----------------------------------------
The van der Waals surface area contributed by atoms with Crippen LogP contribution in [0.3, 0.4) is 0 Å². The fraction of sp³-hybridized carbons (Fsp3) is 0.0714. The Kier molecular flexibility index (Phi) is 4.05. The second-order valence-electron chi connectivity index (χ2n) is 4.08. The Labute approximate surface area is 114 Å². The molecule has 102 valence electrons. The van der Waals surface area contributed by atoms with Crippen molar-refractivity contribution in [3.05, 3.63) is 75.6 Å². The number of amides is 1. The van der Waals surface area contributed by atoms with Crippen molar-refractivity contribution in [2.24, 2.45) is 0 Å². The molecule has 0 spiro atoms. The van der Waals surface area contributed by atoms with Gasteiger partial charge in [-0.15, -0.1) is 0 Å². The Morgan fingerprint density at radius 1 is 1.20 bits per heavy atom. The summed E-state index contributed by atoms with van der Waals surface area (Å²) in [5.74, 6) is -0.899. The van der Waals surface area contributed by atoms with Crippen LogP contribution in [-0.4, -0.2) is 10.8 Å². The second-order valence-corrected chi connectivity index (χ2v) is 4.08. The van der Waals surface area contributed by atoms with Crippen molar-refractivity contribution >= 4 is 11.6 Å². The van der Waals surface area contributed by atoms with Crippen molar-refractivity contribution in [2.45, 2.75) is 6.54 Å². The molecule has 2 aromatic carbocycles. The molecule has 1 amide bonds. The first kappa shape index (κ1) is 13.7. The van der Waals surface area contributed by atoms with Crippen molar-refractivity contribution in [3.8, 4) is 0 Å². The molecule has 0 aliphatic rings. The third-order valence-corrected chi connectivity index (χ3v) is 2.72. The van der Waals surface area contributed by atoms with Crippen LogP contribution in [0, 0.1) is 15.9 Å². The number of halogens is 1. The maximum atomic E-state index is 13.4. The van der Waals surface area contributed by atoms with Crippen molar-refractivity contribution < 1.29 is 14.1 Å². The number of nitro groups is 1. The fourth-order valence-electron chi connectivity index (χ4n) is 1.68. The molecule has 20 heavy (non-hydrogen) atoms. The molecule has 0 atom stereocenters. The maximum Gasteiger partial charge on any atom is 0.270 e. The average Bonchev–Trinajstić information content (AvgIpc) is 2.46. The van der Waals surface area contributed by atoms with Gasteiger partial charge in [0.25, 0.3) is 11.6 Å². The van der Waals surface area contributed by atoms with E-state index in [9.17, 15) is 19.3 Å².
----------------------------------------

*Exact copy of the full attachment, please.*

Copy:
The van der Waals surface area contributed by atoms with Crippen LogP contribution in [0.3, 0.4) is 0 Å². The fraction of sp³-hybridized carbons (Fsp3) is 0.0714. The Kier molecular flexibility index (Phi) is 4.05. The second-order valence-electron chi connectivity index (χ2n) is 4.08. The Labute approximate surface area is 114 Å². The molecule has 102 valence electrons. The van der Waals surface area contributed by atoms with Crippen molar-refractivity contribution in [3.05, 3.63) is 75.6 Å². The number of amides is 1. The van der Waals surface area contributed by atoms with Crippen molar-refractivity contribution in [2.24, 2.45) is 0 Å². The molecule has 0 spiro atoms. The van der Waals surface area contributed by atoms with Gasteiger partial charge in [-0.15, -0.1) is 0 Å². The Morgan fingerprint density at radius 1 is 1.20 bits per heavy atom. The summed E-state index contributed by atoms with van der Waals surface area (Å²) in [5.74, 6) is -0.899. The van der Waals surface area contributed by atoms with Crippen LogP contribution in [-0.4, -0.2) is 10.8 Å². The second-order valence-corrected chi connectivity index (χ2v) is 4.08. The van der Waals surface area contributed by atoms with Crippen molar-refractivity contribution >= 4 is 11.6 Å². The van der Waals surface area contributed by atoms with Crippen molar-refractivity contribution in [2.45, 2.75) is 6.54 Å². The molecule has 2 aromatic carbocycles. The molecule has 1 amide bonds. The first kappa shape index (κ1) is 13.7. The van der Waals surface area contributed by atoms with Crippen molar-refractivity contribution in [3.8, 4) is 0 Å². The molecule has 0 aliphatic rings. The third-order valence-corrected chi connectivity index (χ3v) is 2.72. The van der Waals surface area contributed by atoms with Crippen LogP contribution in [0, 0.1) is 15.9 Å². The number of halogens is 1. The maximum atomic E-state index is 13.4. The van der Waals surface area contributed by atoms with Crippen molar-refractivity contribution < 1.29 is 14.1 Å². The number of nitro groups is 1. The fourth-order valence-electron chi connectivity index (χ4n) is 1.68. The molecule has 20 heavy (non-hydrogen) atoms. The molecule has 0 atom stereocenters. The maximum Gasteiger partial charge on any atom is 0.270 e. The average Bonchev–Trinajstić information content (AvgIpc) is 2.46. The van der Waals surface area contributed by atoms with Gasteiger partial charge in [0.25, 0.3) is 11.6 Å². The van der Waals surface area contributed by atoms with E-state index in [9.17, 15) is 19.3 Å².